Restoring a bucolic resting spot recalls makkeolli and riverboats

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Restoring a bucolic resting spot recalls makkeolli and riverboats

The winding Nakdong River joins two creeks at the town of Samgang-ri in Yecheon County, North Gyeongsang province. Samgang-ri, which means “Three River Village,” sits at the confluence of the Nakdong River, Naseong Creek and Geum Creek.
Samgang-ri used to be a populous ferry town frequented by a large number of salt ships sailing along the Nakdong River. There were often pubs in populous ferry towns, and disembarking the ferry, one can easily see the Samgang Jumak (Three River Pub) on the bank of the Nakdong.
This pub, built around 1900, was recently designated a national cultural asset (Folklore asset No. 134).
“It will probably be the first and last time a pub is named a cultural asset,” said Park Gi-hyeon, 51, who works for the culture and tourism department in Yecheon County. The 106-year-old building was recognized for offering a peek at the olden days.
Last December, Mr. Park noticed that the Three River Pub leaned towards the riverside and was on the verge of collapsing. The pub seemed more desolate as Nakdong River was frozen and the owner of the pub, Ms. Yoo Yok-yeon, had passed away in October at the age of 90. Ms. Yoo had tended the pub for nearly 70 years after marrying her husband, Bae So-bong, who passed away 50 years ago.
In the past, merchants and peddlers on salt boats bartered goods as they sailed inland from the mouth of the Nakdong River, patronizing the pub on their way. But since salt trading boats disappeared during industrialization, which began in the 1960s, in recent decades pub patrons have been local residents or travelers on their way to regional centers or the capital. Although the salt boats and ferryboats have disappeared, and the pub is rather deserted, new roads have since been built, bringing visitors who simply seek the good old days of the pub.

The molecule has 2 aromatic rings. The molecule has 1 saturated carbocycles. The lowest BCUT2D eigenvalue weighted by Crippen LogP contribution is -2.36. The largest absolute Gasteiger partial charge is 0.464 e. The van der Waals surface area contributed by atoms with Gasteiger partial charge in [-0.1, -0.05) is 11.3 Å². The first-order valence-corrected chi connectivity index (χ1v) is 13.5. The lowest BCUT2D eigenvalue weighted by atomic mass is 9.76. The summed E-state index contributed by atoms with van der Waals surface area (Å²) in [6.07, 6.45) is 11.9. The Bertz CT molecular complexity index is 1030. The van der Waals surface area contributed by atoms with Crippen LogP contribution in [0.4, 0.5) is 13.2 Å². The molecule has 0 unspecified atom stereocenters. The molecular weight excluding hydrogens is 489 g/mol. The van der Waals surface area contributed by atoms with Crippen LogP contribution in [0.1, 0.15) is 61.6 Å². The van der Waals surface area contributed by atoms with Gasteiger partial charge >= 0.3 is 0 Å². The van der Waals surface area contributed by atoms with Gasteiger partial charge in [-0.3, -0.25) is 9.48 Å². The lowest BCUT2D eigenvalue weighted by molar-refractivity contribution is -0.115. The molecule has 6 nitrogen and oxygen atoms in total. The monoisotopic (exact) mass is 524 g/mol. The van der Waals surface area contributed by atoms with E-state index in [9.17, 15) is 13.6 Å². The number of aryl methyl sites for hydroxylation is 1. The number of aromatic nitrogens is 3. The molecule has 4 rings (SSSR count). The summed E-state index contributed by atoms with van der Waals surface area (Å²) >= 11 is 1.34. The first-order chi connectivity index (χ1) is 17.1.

On a recent visit by the Joongang Ilbo, the kitchen was empty except for a few pieces of half-used briquettes. There is no electricity either. The 26-square-meter pub consists of two small rooms, an attic, a kitchen and a narrow wooden porch. The pub, which survived several floods, looks like a house for a dwarf with low ceilings under which an adult of average height can barely stand upright. Its tiny porch could hardly accommodate five people, but it was said that it served tens of passersby in its heyday.
Within a 10-minute walk lies the Three River Cultural Village, which is inhabited by 30 households of the Jeong clan of Cheongju. Jeong families do not have many stories about this ancient pub, but welcome its designation as a cultural asset.
Jeong Su-heum, 67, said, “I used to visit the one and only pub twice a day when it served makkeolli (crude rice wine).”
“The restoration project will start this spring. The village is looking for residents who will brew traditional drinks and make traditional food for tourists at the pub,” said Mr. Jeong. He added that an old lady in her 70s would be most suitable. An auxiliary building will be built for whoever manages the pub.
Yecheon County plans to restore the pub after hearing the opinions of officials from the Cultural Properties Committee, and then will promote the pub along with the nearby Hoeryeong-po boat landing as tourist attractions. The county has already purchased the pub and a surrounding site of 20 hectares (50 acres). The slate roof of the pub will be replaced with a new one made of straw, and the cement floor will be re-done in yellow earth.
Three very old trees, including a 200-year-old locust tree, in the front yard of Three River Pub add to its charm. Even until 20 years ago, people used a ferryboat to cross the river to Mungyeong. But the sailors have disappeared and floods dragged the ferryboats away. It used to be inconvenient to cross the Nakdong River, but the construction of the Three River Bridge has made it easier.

by Song Yee-ho
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